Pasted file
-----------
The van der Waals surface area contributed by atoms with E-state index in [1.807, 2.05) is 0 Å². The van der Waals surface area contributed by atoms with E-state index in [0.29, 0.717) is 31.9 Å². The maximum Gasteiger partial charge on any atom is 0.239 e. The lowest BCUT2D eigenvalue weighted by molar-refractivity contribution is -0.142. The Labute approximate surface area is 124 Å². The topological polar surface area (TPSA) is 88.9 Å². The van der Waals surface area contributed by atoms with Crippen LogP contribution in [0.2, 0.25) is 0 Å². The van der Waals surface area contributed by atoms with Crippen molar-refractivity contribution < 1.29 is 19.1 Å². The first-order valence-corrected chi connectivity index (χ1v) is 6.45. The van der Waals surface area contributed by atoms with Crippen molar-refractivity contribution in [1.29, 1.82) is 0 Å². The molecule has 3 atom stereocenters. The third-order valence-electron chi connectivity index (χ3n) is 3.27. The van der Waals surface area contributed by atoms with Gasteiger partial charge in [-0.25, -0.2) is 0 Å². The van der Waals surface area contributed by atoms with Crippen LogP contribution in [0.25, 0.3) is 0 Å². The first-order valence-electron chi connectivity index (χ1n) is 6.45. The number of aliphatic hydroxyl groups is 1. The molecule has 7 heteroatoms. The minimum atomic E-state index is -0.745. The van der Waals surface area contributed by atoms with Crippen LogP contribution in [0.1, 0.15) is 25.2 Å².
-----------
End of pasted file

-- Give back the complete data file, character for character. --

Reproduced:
The van der Waals surface area contributed by atoms with E-state index in [1.807, 2.05) is 0 Å². The van der Waals surface area contributed by atoms with E-state index in [0.29, 0.717) is 31.9 Å². The maximum Gasteiger partial charge on any atom is 0.239 e. The lowest BCUT2D eigenvalue weighted by molar-refractivity contribution is -0.142. The Labute approximate surface area is 124 Å². The topological polar surface area (TPSA) is 88.9 Å². The van der Waals surface area contributed by atoms with Crippen LogP contribution in [0.2, 0.25) is 0 Å². The van der Waals surface area contributed by atoms with Crippen molar-refractivity contribution < 1.29 is 19.1 Å². The first-order valence-corrected chi connectivity index (χ1v) is 6.45. The van der Waals surface area contributed by atoms with Crippen molar-refractivity contribution in [1.29, 1.82) is 0 Å². The molecule has 3 atom stereocenters. The third-order valence-electron chi connectivity index (χ3n) is 3.27. The van der Waals surface area contributed by atoms with Gasteiger partial charge in [-0.25, -0.2) is 0 Å². The van der Waals surface area contributed by atoms with Crippen LogP contribution in [0.25, 0.3) is 0 Å². The first-order valence-electron chi connectivity index (χ1n) is 6.45. The number of aliphatic hydroxyl groups is 1. The molecule has 7 heteroatoms. The minimum atomic E-state index is -0.745. The van der Waals surface area contributed by atoms with Crippen LogP contribution in [0.1, 0.15) is 25.2 Å².